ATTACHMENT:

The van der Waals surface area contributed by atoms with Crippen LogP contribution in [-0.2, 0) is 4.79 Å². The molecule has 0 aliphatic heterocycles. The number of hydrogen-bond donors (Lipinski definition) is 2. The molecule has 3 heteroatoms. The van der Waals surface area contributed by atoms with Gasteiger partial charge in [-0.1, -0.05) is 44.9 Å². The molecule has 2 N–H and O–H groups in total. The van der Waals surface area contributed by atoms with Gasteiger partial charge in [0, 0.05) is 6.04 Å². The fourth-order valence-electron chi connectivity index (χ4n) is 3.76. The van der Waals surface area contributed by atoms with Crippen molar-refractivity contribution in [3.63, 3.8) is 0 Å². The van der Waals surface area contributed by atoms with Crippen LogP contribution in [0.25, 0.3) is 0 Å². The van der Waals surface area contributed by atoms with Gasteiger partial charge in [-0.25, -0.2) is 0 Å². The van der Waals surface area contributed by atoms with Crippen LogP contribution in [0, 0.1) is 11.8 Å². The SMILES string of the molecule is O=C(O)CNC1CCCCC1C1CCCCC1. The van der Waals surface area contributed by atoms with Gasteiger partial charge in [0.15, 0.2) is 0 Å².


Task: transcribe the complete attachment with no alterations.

The van der Waals surface area contributed by atoms with Crippen LogP contribution in [-0.2, 0) is 4.79 Å². The molecule has 0 aliphatic heterocycles. The number of hydrogen-bond donors (Lipinski definition) is 2. The molecule has 3 heteroatoms. The van der Waals surface area contributed by atoms with Gasteiger partial charge in [-0.1, -0.05) is 44.9 Å². The molecule has 2 N–H and O–H groups in total. The van der Waals surface area contributed by atoms with Gasteiger partial charge in [0, 0.05) is 6.04 Å². The fourth-order valence-electron chi connectivity index (χ4n) is 3.76. The van der Waals surface area contributed by atoms with Crippen molar-refractivity contribution in [3.63, 3.8) is 0 Å². The van der Waals surface area contributed by atoms with Crippen LogP contribution in [0.25, 0.3) is 0 Å². The van der Waals surface area contributed by atoms with Gasteiger partial charge in [-0.25, -0.2) is 0 Å². The van der Waals surface area contributed by atoms with Crippen LogP contribution in [0, 0.1) is 11.8 Å². The SMILES string of the molecule is O=C(O)CNC1CCCCC1C1CCCCC1. The van der Waals surface area contributed by atoms with Gasteiger partial charge in [0.15, 0.2) is 0 Å².